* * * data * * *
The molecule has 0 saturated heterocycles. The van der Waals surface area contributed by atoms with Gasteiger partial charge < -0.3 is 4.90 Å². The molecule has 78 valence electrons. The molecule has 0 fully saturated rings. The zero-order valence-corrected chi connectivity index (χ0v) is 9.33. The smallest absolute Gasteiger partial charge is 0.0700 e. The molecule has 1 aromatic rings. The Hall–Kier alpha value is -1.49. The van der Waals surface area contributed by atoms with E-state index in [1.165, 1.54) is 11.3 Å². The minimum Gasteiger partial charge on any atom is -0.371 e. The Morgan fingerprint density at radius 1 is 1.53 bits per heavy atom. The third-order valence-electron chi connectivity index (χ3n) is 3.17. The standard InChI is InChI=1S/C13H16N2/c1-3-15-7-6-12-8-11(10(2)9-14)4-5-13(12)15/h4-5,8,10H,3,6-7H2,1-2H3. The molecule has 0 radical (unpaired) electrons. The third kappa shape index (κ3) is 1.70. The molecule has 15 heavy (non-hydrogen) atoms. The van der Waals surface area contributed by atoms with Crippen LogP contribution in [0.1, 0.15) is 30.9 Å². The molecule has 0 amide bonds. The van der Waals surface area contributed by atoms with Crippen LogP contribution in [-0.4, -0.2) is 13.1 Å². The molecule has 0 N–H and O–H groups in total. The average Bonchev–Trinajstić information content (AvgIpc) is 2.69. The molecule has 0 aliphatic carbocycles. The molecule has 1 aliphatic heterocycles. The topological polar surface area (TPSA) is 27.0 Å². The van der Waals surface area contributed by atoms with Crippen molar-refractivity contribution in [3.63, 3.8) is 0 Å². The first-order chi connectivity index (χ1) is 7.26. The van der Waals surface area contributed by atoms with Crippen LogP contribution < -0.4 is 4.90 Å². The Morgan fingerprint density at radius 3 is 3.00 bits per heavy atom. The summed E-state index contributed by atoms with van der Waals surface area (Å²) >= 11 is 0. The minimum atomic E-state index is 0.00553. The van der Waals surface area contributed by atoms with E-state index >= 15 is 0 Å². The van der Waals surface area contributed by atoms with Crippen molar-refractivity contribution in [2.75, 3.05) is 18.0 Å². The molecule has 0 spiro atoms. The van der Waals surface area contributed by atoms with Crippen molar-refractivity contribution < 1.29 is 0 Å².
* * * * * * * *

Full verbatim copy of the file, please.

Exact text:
The molecule has 0 saturated heterocycles. The van der Waals surface area contributed by atoms with Gasteiger partial charge < -0.3 is 4.90 Å². The molecule has 78 valence electrons. The molecule has 0 fully saturated rings. The zero-order valence-corrected chi connectivity index (χ0v) is 9.33. The smallest absolute Gasteiger partial charge is 0.0700 e. The molecule has 1 aromatic rings. The Hall–Kier alpha value is -1.49. The van der Waals surface area contributed by atoms with E-state index in [1.165, 1.54) is 11.3 Å². The minimum Gasteiger partial charge on any atom is -0.371 e. The Morgan fingerprint density at radius 1 is 1.53 bits per heavy atom. The third-order valence-electron chi connectivity index (χ3n) is 3.17. The standard InChI is InChI=1S/C13H16N2/c1-3-15-7-6-12-8-11(10(2)9-14)4-5-13(12)15/h4-5,8,10H,3,6-7H2,1-2H3. The molecule has 0 radical (unpaired) electrons. The third kappa shape index (κ3) is 1.70. The molecule has 15 heavy (non-hydrogen) atoms. The van der Waals surface area contributed by atoms with Crippen LogP contribution in [0.1, 0.15) is 30.9 Å². The molecule has 0 amide bonds. The van der Waals surface area contributed by atoms with Crippen LogP contribution in [-0.4, -0.2) is 13.1 Å². The molecule has 0 N–H and O–H groups in total. The average Bonchev–Trinajstić information content (AvgIpc) is 2.69. The molecule has 0 aliphatic carbocycles. The molecule has 1 aliphatic heterocycles. The topological polar surface area (TPSA) is 27.0 Å². The van der Waals surface area contributed by atoms with Crippen molar-refractivity contribution in [3.63, 3.8) is 0 Å². The first-order chi connectivity index (χ1) is 7.26. The van der Waals surface area contributed by atoms with Crippen LogP contribution < -0.4 is 4.90 Å². The Morgan fingerprint density at radius 3 is 3.00 bits per heavy atom. The summed E-state index contributed by atoms with van der Waals surface area (Å²) >= 11 is 0. The minimum atomic E-state index is 0.00553. The van der Waals surface area contributed by atoms with E-state index >= 15 is 0 Å². The van der Waals surface area contributed by atoms with Crippen molar-refractivity contribution in [2.75, 3.05) is 18.0 Å². The molecule has 0 spiro atoms. The van der Waals surface area contributed by atoms with Crippen molar-refractivity contribution < 1.29 is 0 Å².